Henri Breuil (1877-1961) has been called the father of prehistory. Little known in the UK, he should really take a place alongside Freud, Darwin and Marx as one of the scientists who sent shockwaves through 20th century thought; he changed the way we see our place in the world for good.
Breuil was a cleric, a scientist, and an artist. His copies of prehistoric parietal art gave the public its first glimpse of subterranean masterpieces aged between 20,000 and 40,000 years, He is reputed to have spent 800 days underground, at sites like Lascaux and Altamira. And he squared the facts of prehistoric life with his Catholic faith, just as he put his gifts as an artist or copyist at the service of his scientific mind.
Some work was done on the back of a proverbial fag packet. Having spent this week at the archive of the Muséum nationale d’Histoire naturelle, I come away with an uneasy sense that the first draft of prehistory was written on miscellaneous scraps of paper. Breuil threw away nothing and wrote, and drew, on whatever came to hand. But whereas his subjects reached for bone, antler, and rock face, Breuil was happy with recycled calendar pages and wine lists. From time to time, at least.
Breuil even writes on a literal fag packet (see picture): “Ce qu’on a fait de mon bison d’Altamira!”. In some other words, Zut alors! Look what they’ve done to my Altamira bison! This iconic image, from the Sistine Chapel of prehistoric art in Northern Spain, echoes one of Breuil’s own copies. In his lifetime he published some 600 drawings, watercolours, pastels or oils. Plenty of material to inspire a graphic designer. It can be clearly seen that the newfound facts about man’s long history were marketable enough to sell a product with the clear potential to shorten your future.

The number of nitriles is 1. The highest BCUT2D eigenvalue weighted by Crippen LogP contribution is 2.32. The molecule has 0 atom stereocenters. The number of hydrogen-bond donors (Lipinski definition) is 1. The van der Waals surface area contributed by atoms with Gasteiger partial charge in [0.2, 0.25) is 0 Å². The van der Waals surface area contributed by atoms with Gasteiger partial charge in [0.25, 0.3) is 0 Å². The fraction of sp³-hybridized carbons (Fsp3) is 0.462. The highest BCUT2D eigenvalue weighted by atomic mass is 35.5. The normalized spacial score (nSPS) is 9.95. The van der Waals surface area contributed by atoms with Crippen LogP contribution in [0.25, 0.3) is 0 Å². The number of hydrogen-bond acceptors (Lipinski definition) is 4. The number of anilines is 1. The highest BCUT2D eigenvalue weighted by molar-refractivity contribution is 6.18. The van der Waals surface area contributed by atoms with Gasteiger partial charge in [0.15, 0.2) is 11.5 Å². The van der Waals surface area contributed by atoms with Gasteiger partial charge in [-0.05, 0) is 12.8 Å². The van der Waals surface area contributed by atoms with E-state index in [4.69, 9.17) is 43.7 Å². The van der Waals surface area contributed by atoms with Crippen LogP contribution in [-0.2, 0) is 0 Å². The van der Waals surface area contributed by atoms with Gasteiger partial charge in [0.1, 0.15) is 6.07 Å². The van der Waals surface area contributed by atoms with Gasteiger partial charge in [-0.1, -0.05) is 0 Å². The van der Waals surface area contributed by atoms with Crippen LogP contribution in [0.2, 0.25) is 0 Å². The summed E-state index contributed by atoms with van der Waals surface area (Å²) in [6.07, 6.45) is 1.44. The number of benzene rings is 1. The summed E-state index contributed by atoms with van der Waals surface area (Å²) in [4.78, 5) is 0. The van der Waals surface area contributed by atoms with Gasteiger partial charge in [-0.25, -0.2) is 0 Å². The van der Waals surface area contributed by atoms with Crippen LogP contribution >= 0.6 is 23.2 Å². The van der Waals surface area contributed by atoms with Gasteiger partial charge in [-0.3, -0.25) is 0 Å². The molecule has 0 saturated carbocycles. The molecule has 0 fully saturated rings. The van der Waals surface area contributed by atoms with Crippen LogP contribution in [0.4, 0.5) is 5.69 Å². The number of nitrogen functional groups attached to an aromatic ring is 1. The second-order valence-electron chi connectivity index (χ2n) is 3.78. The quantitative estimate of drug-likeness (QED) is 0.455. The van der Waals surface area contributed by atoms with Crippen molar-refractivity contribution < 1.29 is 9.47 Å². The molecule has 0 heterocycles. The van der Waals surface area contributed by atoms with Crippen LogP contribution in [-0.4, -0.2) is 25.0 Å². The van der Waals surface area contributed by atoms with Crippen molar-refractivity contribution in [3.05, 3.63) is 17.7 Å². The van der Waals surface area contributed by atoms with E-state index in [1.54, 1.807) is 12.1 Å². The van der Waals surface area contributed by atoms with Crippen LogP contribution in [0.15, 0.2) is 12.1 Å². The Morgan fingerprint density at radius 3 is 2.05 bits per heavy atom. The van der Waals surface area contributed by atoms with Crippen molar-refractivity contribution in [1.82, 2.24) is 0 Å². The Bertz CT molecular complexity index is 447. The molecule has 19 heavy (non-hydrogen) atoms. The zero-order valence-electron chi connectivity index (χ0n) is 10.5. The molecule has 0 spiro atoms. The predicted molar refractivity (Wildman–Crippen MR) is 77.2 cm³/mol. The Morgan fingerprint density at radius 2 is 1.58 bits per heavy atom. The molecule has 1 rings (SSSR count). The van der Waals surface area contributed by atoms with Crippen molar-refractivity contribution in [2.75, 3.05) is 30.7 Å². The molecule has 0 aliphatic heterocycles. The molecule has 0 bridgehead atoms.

Breuil was, by all accounts, a chain smoker. But it is hard to know what he felt about this instance of cultural theft. At least, the cigarette packet, as seen in box BR-7, demonstrates that knowledge percolates out of the academy by unexpected means. And that cave painting, a matter of national pride in Spain upon the discovery of Altamira, is no less likely a marketing hook than the 14m high roadside bull silhouettes which have, since 1957, advertised Sherry in Spain. But this love of the bovine goes way back.
If this has reminded you of any other marketable reproductions of cave art, please send them through to me at mark [at] criticsimsim [dot] com.